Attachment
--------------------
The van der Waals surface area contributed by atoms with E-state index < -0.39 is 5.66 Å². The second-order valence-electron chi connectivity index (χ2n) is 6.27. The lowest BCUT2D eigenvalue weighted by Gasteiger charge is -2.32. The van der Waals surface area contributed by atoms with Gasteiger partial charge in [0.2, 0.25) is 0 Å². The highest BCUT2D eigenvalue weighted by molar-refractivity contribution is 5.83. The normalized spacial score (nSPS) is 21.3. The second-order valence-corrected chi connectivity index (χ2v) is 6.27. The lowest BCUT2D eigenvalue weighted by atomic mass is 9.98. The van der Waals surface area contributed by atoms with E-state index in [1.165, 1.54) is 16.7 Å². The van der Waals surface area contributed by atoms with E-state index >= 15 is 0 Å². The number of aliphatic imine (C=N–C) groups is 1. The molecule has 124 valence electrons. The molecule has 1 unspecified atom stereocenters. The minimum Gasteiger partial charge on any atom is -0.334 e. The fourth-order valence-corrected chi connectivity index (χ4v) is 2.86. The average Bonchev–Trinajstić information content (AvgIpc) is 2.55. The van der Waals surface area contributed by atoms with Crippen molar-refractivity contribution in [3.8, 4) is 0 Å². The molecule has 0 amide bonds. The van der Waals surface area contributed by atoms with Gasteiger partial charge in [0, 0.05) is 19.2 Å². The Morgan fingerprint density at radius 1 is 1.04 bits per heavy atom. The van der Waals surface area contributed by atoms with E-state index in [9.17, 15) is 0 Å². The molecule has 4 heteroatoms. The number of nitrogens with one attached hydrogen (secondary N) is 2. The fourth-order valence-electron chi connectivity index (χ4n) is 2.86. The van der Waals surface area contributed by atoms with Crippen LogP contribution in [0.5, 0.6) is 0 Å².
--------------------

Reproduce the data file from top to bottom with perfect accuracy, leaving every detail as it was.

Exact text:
The van der Waals surface area contributed by atoms with E-state index < -0.39 is 5.66 Å². The second-order valence-electron chi connectivity index (χ2n) is 6.27. The lowest BCUT2D eigenvalue weighted by Gasteiger charge is -2.32. The van der Waals surface area contributed by atoms with Gasteiger partial charge in [0.2, 0.25) is 0 Å². The highest BCUT2D eigenvalue weighted by molar-refractivity contribution is 5.83. The normalized spacial score (nSPS) is 21.3. The second-order valence-corrected chi connectivity index (χ2v) is 6.27. The lowest BCUT2D eigenvalue weighted by atomic mass is 9.98. The van der Waals surface area contributed by atoms with E-state index in [1.165, 1.54) is 16.7 Å². The van der Waals surface area contributed by atoms with E-state index >= 15 is 0 Å². The number of aliphatic imine (C=N–C) groups is 1. The molecule has 124 valence electrons. The molecule has 1 unspecified atom stereocenters. The minimum Gasteiger partial charge on any atom is -0.334 e. The fourth-order valence-corrected chi connectivity index (χ4v) is 2.86. The average Bonchev–Trinajstić information content (AvgIpc) is 2.55. The van der Waals surface area contributed by atoms with Crippen molar-refractivity contribution in [3.8, 4) is 0 Å². The molecule has 0 amide bonds. The van der Waals surface area contributed by atoms with Gasteiger partial charge in [0, 0.05) is 19.2 Å². The Morgan fingerprint density at radius 1 is 1.04 bits per heavy atom. The van der Waals surface area contributed by atoms with E-state index in [9.17, 15) is 0 Å². The molecule has 4 heteroatoms. The number of nitrogens with one attached hydrogen (secondary N) is 2. The fourth-order valence-electron chi connectivity index (χ4n) is 2.86. The van der Waals surface area contributed by atoms with Crippen LogP contribution in [0.5, 0.6) is 0 Å².